Language (symbolic representation and communication) in a general sense, includes sign language used by deaf persons (Ursula Bellugi, 1989).
(See motor and sensory aphasia and location of the areas described in sec. )
Anterior speech cortex (in left frontal cortex - Broca's area): Production, i.e. representation of motor commands for speech (and probably signing).
Posterior speech cortex (in left temporoparietal cortex - includes Wernicke's area): Comprehension, i.e. sensory representations of words and symbols.
Superior speech cortex (supplementary motor): Physical production of speech (different for sign language?)
See Geshwind's classification of Aphasias in Neuroscience p. 486.
Roger Sperry, 1960s and '70s: Confirmation of language lateralisation by split-brain studies - patients with corpus callosum and anterior commissure severed for treatment of severe epilepsy. (Several other minor ``commissures'' also connect the two hemispheres and their effect has since been studied - see Gazzaniga in Scientific American, July 1998.)
For normal subject, tachistoscopic presentation of stimulus (either visual or tactile) selectively to one hemisphere - when the (left eye or hand, i.e.) right hemisphere receives the instruction, verbal response is delayed (? this was done not by Sperry but later by Bryden, 1982).
Split-brain subjects could not carry out this task at all. Using the right hemisphere they could give only an indirect description of the object - ``a round thing'' instead of ``a ball''. For the right hemisphere written commands were more effective than oral but response could be given only nonverbally. (check)
The right hemisphere outperformed the left in the following experiment: picture shown in left visual field and felt with the left hand (i.e. synthesising of visual and tactile stimulus by the right hemisphere was better than the same task done by the left hemisphere.) (Also performance on Gestalt tasks?)
(Michael Gazzaniga was a student of Roger Sperry. See his two articles in the Scientific American: The Split Brain, ... and The Split Brain Revisited, July 1998, pp. 51-55. Also, Gazzaniga, Michael S. (1985) The Social Brain: Discovering the Networks of the Mind Basic Books, New York.)
Plasticity: Patients who were younger at the time of the operation, by adulthood developed the missing capacities in both hemispheres. In fact even with the loss of the entire left hemisphere in early life language abilities do develop, though it may be at the cost of some spatial abilities and some syntactic features of language may still be missing.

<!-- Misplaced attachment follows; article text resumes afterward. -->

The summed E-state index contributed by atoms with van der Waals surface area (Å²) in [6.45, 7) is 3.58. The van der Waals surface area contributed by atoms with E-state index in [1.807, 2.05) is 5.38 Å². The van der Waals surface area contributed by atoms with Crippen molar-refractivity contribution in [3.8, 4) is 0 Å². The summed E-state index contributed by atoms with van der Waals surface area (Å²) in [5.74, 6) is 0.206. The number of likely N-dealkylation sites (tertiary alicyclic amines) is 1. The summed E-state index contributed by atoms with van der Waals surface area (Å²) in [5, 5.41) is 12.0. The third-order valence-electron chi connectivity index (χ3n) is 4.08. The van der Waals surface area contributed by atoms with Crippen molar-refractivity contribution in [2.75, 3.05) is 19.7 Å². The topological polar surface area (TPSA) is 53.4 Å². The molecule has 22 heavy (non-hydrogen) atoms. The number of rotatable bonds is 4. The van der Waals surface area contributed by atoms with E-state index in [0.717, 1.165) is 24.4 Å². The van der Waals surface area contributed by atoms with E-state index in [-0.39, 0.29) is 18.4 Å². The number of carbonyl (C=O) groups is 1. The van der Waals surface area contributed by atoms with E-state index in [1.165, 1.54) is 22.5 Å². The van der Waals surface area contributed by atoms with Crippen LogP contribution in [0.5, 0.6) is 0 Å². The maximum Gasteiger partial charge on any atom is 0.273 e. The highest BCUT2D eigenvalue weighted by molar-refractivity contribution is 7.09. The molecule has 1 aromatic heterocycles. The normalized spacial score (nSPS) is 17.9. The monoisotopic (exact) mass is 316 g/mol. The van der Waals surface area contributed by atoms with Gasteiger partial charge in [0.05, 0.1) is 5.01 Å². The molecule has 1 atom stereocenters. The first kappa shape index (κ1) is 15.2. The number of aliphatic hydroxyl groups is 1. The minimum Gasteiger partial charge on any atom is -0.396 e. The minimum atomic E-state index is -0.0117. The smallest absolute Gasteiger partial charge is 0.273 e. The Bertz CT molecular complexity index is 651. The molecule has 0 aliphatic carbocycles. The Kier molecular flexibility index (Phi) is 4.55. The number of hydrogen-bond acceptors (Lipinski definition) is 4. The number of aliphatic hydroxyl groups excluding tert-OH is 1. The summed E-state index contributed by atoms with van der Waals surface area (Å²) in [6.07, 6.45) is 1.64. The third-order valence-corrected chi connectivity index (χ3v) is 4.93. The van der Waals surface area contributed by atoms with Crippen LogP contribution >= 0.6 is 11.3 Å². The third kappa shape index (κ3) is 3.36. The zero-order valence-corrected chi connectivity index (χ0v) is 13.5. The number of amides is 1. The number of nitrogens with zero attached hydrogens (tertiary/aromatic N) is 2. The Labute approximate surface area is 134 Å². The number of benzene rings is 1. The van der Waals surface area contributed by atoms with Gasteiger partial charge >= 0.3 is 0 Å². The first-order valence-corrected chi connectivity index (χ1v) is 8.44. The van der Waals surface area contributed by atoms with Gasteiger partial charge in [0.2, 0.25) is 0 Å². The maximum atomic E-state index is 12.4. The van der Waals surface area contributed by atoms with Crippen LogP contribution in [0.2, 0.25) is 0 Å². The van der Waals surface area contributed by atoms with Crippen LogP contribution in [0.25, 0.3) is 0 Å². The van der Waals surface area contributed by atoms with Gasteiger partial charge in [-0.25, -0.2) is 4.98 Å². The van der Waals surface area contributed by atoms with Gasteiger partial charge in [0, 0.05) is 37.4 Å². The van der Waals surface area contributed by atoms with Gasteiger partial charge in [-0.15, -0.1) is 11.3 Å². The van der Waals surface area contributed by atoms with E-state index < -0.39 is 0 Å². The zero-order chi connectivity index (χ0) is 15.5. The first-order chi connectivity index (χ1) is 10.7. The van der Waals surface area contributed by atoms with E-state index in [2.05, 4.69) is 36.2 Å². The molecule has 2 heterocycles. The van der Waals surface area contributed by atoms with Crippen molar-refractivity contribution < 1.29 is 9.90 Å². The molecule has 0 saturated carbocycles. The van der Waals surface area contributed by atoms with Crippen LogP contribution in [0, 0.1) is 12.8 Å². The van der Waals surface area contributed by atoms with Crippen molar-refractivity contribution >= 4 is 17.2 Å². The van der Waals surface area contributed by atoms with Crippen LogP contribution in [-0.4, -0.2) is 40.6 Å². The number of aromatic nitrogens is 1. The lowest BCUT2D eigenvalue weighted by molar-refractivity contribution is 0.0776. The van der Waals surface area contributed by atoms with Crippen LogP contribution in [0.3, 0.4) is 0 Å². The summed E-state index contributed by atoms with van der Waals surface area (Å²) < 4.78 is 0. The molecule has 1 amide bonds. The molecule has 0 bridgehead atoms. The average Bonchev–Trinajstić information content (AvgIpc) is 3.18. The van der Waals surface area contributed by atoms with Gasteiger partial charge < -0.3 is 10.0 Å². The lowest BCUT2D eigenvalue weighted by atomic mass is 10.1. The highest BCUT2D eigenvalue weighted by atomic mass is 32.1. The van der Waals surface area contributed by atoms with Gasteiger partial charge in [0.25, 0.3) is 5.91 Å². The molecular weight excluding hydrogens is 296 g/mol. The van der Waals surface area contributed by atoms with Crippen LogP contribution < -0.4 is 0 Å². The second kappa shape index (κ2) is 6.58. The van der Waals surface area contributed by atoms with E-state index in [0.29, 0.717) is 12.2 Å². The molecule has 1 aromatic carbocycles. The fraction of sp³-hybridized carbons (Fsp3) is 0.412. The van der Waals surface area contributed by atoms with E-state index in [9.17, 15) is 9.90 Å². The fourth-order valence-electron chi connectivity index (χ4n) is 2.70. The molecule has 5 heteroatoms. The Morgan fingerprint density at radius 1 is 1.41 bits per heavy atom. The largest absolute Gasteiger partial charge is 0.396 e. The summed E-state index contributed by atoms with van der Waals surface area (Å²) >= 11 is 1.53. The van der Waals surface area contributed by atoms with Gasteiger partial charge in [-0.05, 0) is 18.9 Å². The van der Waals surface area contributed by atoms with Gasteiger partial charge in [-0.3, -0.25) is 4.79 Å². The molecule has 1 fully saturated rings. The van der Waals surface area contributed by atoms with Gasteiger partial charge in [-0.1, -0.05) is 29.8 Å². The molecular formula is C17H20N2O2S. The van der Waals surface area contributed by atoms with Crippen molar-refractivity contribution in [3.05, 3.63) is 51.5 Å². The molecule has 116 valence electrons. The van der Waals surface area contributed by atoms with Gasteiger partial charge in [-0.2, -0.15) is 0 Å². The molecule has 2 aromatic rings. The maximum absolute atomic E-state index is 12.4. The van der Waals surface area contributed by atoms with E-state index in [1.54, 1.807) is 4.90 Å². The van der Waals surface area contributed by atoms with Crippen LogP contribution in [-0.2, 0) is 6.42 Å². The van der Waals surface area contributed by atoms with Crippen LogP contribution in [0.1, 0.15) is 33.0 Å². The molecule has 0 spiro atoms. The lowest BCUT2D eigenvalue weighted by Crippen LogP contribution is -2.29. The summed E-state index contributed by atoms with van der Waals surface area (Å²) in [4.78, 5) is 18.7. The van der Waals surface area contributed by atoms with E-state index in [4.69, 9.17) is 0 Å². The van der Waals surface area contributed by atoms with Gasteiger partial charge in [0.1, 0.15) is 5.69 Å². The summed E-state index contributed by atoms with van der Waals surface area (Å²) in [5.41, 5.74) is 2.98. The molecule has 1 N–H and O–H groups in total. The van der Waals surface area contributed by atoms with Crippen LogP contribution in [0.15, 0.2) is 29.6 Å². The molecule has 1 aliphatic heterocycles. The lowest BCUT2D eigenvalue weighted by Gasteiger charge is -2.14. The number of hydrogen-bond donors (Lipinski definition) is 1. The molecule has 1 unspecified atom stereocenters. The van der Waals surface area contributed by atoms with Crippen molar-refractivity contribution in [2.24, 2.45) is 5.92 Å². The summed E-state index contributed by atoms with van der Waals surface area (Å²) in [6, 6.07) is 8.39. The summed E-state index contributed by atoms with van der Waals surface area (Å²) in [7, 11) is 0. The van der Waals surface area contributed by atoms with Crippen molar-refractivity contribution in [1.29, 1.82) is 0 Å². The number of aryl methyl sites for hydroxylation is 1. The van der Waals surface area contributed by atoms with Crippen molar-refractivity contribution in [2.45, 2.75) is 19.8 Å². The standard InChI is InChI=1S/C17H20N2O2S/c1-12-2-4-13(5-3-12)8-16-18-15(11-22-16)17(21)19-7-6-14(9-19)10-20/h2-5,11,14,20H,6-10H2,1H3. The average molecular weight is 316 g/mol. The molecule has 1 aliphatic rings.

Juhn Wada (1960s, Montreal Neurological Institute): With normal subjects - inject sodium amytal, a short-acting anaesthetic, into one carotid artery, eg. the left one, to anaesthetise the left cerebral hemisphere. In this case, the subject becomes transiently aphasic.
PET and fMRI scans have confirmed these results.
George Ojemann and group (University of Washington, 1989) By electrical stimulation and mapping confirmed earlier conclusions from lesion research - that a large region of the (perisylvian) cortex of the left hemisphere is involved in language production and comprehension. But they also found large unexplained variation between individuals. Sampler - bilingual patients did not necessarily use the same cortical area for storing the names of the same object in two different languages! Aphasias in bilingual persons have been found to be restricted to only one or other of the languages, or different syndromes might be seen in the two languages.
Marcus Raichle, Steve Peterson and others at the University of Washington have found (1994) from PET scans that large areas of both hemispheres are activated in word recognition or production tasks (scans of listening to words, passively viewing words, speaking words and generating words - see Science article, also Neuroscience p. 491, fig. 25.6)
The major language functions are carried out by the left hemisphere, though the right hemisphere does produce rudimentary language and also contributes emotional context to language. + visuo-spatial abilities.
Damage to the areas in the right hemisphere, corresponding to Broca's and Wernicke's areas in the left, leads to language deficits called ``aprosodias'': absense of the emotional and tonal i.e. ``prosodic'' elements in language.
Lateralisation of brain function: See Neuroscience p. 487 fig. 28.3 B (This division holds in 97% of the population, ``including the majority of left-handers'' i.e. same incidence? Evidence of relation between handedness and lateralisation, and specifically between left-handedness and neuropathology, reading disorders etc. seems as yet inconclusive?)
The popular view:
Left hemisphere: verbal, sequential and analytic skills; digital processing
Right hemisphere: spatial, holistic and synthetic skills; analog processing
Actually, most everyday activities are complex enough that regions within each hemisphere contribute to it; the interaction is dynamical.
For Memory See Neuroscience Chapter 29; summary diagram p. 559, fig. 29.8. More in sec. .
See also Brain development and Plasticity in the adult nervous system in Neuroscience.